How to Care For Your Senior Cat to Provide the Best Quality of Life

Did you know that the Blue Cross has found that domesticated cats can live to 20 years of age? That’s great news for all of us in the cat-crazy crowd but, as veterinarians, these findings also motivate us to share awareness on how to care for senior cats. Age is not a disease, so we don’t want cat owners to think, “Well, the cat is 13, so illness and slowing down is to be expected.” While that is true to a certain extent, regular wellness exams and effort on your part can reduce the impact of aging on cats.

Why is this important? Cats are stoic creatures, so they don’t often show signs of pain until the disease has progressed quite far. Cats can get things like arthritis and painful teeth as they age, and, of course, you want to make sure to minimize these issues for your fur babies. Being a responsible cat parent means you should look for any signs of behavior changes as your pet ages and bring this to your vet's attention sooner rather than later. There are plenty of other things you can do to help your aging cat, and we explore that below.

How to Handle Nutrition As Your Cat Ages

There are many senior foods on the market, but most veterinarians will tell you that you don’t necessarily have to switch to these items when your cat's considered a senior. Instead, ask yourself—what does their health look like? What does their lifestyle look like? If your cat shows signs of early diabetes or early kidney disease, we might choose to change their nutrition to include a diet consistent with those diseases’ needs. Or if we have a kitty that's having more issues with grooming, we might switch to a hairball diet to aid in that problem.

Signs That Your Aging Cat May Be Slowing Down

Again, there is no uniform way that cats age. Some kitties are active, while others are total couch potatoes, just like the rest of us. That’s why it’s vital as a pet parent to watch the way our cats act from day to day, as sudden changes in the ways our cats interact with us can be indicative of something more ominous. For example, if you have a kitty that’s usually a lap cat but they're spending more time by themselves, that could be a sign that something is going on. For kitties that go outdoors, they may not want to go outdoors as much. You may notice them hesitating to jump on a counter or a table to look for stuff to investigate and other cat shenanigans. Don’t just chalk these cat behaviors up to old age. As veterinarians, we’d rather know about any behavior changes or anything else that concerns you as your cat gets older. Getting to the core of and possibly treating the problem before it gets worse can add years to your cat’s life.

Some Health Issues and Complications Seen in Older Cats

The most common issue we see beyond arthritis and mobility issues is kidney disease. We can see kidney disease at any age, but the onset is typically in the cat’s senior years. Kidney disease is often manifested as either weight loss, vomiting, or changes in urine output. Your cat might start drinking and urinating more. But we also could see issues with the thyroid gland. It becomes overactive, and that's manifested as a really ravenous appetite, occasional hyperactivity, and possibly vomiting and weight loss. Those are the health issues veterinarians watch out for most frequently in senior cats, although arthritis is also a common problem with any elderly pet. Arthritis can cause trouble in getting around and issues with jumping and general cat mobility. You might even notice that your senior cat has litter box and grooming problems.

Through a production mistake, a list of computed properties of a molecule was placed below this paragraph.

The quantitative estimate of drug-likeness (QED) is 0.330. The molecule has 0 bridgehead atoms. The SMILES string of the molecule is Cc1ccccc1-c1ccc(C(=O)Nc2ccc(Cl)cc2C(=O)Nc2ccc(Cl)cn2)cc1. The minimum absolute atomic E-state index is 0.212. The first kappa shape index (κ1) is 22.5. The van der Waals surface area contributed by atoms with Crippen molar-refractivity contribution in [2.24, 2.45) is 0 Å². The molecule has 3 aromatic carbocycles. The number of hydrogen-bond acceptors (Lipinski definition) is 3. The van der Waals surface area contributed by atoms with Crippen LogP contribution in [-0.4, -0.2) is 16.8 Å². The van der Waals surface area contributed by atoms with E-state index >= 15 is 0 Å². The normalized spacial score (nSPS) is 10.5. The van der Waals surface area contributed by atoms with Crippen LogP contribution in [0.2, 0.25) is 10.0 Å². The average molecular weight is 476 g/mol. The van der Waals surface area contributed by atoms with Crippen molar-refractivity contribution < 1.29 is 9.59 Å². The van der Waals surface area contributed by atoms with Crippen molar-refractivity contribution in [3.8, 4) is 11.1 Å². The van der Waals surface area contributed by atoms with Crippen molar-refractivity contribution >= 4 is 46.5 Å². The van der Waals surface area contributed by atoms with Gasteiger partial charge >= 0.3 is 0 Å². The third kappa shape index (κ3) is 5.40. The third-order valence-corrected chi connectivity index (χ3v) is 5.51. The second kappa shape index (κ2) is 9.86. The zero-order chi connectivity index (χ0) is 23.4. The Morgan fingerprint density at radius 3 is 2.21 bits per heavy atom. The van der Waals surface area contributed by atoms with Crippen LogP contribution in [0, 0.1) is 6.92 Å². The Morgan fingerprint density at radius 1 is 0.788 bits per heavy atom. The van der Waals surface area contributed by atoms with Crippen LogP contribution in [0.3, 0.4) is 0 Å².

Preventative Care That Can Help With Longevity and Quality of Life

Preventative care is a multi-pronged approach that involves both the veterinarian and pet owner, as there are many things that you can do at home to keep your cat healthy. You can make changes in your home to ensure that they don't have to work too hard to get to their litter box or their food and water. If your cat is beginning to have a hard time getting around and your litter box is up high or on another floor, it may be time to make those adjustments. The same goes for food—if they typically eat on a counter, you either need to help them up to the counter or consider putting their food on the floor.

Another thing that many cat owners don’t think about enough is keeping aging cats physically and mentally stimulated. Exercise and enrichment are still essential, so we need to keep their brains active. Just as in people, the more we use it, the less we lose it. You can get cat puzzles and enlist interactive toys to keep your cat’s mind and body fit.

As veterinarians, it’s our job to help you monitor and detect diseases and hopefully nip them in the bud. We will do that by conducting more frequent exams, so we like to see cats every six months as they get older. We may also recommend annual blood work as they get older to start screening for kidney or thyroid disease before they become an issue that will plague the cat. And then, we will also keep up with age and lifestyle-appropriate vaccines.

The Most Vital Takeaway in Caring For a Senior Cat

The most important thing to remember is that you're their best advocate and know them best. Cats can be kind of hard to diagnose at times because, as we mentioned, they're secretive creatures. The better you know them as their pet parent, the better you're going to be able to tell when something's off. Veterinarians do their best to get to know your cats when they see them, but having that intimate knowledge of your cat's personality and normal activities can make a huge difference. If you take note of any changes in their interactions, in their routines, changes in appetite, or litter box habits, then we want to see them.

 

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